Tuesday, December 10, 2013
The Series: Today is the first installment of a three-part story about a Northport family’s long-running, bitter feud with the Maine Department of Health and Human Services over custody of their adopted son, David.
Russell and Eleanor Handler’s website features a slideshow of their adopted son David at the beach, petting a pig, go-karting, and in a family Christmas portrait. The soundtrack is Celine Dion’s lilting, “My Heart Will Go On.”
Russell and Eleanor Handler are shown in a family Christmas photo when David was 15 months old. At right is a photo of David taken in 2005.
Photos courtesy of Russell and Eleanor Handler
Legally, though, David is no longer the Handlers’ son.
The Northport couple is using the site, finddavidstuarthandler.com, to share their memories of David, now 12, and their harsh criticism of the Maine Department of Health and Human Services, which removed him from their home in 2007. Then, Oct. 15 of that same year, the court terminated their parental rights.
Full-page advertisements in daily newspapers around Maine in recent months have urged other Mainers with child custody gripes with DHHS to share their stories with them.
These efforts come in advance of a looming federal lawsuit from the Handlers against DHHS, which Russell vowed will expose the department’s systematic failings.
“It’s not going to be your average complaint,” Russell, 62, said of the lawsuit. “It’s going to blow the doors off the building in Augusta.”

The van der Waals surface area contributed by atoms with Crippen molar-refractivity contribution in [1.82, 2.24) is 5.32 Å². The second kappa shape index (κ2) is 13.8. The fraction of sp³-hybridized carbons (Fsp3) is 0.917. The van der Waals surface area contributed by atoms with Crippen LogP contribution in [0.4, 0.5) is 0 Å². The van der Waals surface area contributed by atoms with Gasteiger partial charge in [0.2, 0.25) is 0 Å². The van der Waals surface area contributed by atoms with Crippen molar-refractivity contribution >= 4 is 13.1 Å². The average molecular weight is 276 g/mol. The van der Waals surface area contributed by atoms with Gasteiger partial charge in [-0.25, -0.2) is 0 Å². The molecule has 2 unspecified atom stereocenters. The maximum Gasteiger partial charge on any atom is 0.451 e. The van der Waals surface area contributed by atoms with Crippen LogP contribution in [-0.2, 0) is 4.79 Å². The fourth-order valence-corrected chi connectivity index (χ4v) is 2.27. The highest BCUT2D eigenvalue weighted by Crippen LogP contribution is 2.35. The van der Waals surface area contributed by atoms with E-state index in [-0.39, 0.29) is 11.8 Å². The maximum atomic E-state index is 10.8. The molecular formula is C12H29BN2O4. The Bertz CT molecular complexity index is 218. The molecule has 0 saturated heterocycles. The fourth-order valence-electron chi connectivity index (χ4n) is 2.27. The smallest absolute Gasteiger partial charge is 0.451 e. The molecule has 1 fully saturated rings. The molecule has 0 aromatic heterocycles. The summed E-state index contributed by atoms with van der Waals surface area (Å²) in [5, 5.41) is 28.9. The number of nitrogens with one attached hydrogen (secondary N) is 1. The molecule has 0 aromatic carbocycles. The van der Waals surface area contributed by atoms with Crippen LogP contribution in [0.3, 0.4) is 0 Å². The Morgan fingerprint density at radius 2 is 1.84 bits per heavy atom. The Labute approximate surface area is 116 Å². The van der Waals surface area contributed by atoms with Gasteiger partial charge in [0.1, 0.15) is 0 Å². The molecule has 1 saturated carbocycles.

DHHS would neither comment nor release information about the Handlers for this story. “DHHS cannot comment on any case due to laws that govern confidentiality,” said John Martins, the agency’s spokesman.
The Handlers, though, have plenty to say and are railing against the agency in a single-minded pursuit to have their parental rights reinstated and David returned.
DHHS annually handles hundreds of child custody cases; few, if any, have ever been so vigorously challenged in such a public arena.
“If there is a god, this will be dealt with,” said Eleanor, 52, who fondly reminisced about making a “David sandwich,” in which she and Russell hugged each other with their son in the middle.
“We will never, ever, quit until we find out that David is OK and he knows we love him,” she said.
DHHS terminated the Handlers’ parental rights amid concerns their marriage was, according to court documents, “severely afflicted by domestic violence perpetrated by the father against the mother” and that David was both a witness and victim of domestic violence.
Court documents released by the Handlers, for example, show the state accused Russell of putting David in a “cold shower with his clothes on after the child had wet his pants.”
In 2005, Russell was arrested for assault, charged with choking Eleanor and forcing her to climb nude into a Dumpster. In 2006, the charge was dismissed.
The Handlers admit while they were not perfect parents, they love David and that DHHS unjustly removed their son.
They allege DHHS didn’t adequately follow its procedures during a time when they, as a couple, faced significant medical difficulties — Russell and Eleanor have each battled cancer, and Eleanor experienced a period of documented mental incapacity from 2002 to 2008.
And because of Eleanor’s mental state during that period, the Handlers’ attorneys, Eric Mehnert and Joseph Baldacci of Bangor, contend the state should have better vetted her allegations of Russell’s abuse.
Eleanor, who is receiving mental health treatment in New York, said her accusations against Russell stemmed from delusions.
In July, the Handlers lost a Freedom of Access Act appeal to obtain information from a Maine Children’s Alliance report they requested about David’s removal from their home. The ombudsman of that neutral party was tasked with reviewing whether DHHS followed its policies regarding placing a child who has been removed from a home with relatives.
(Continued on page 2)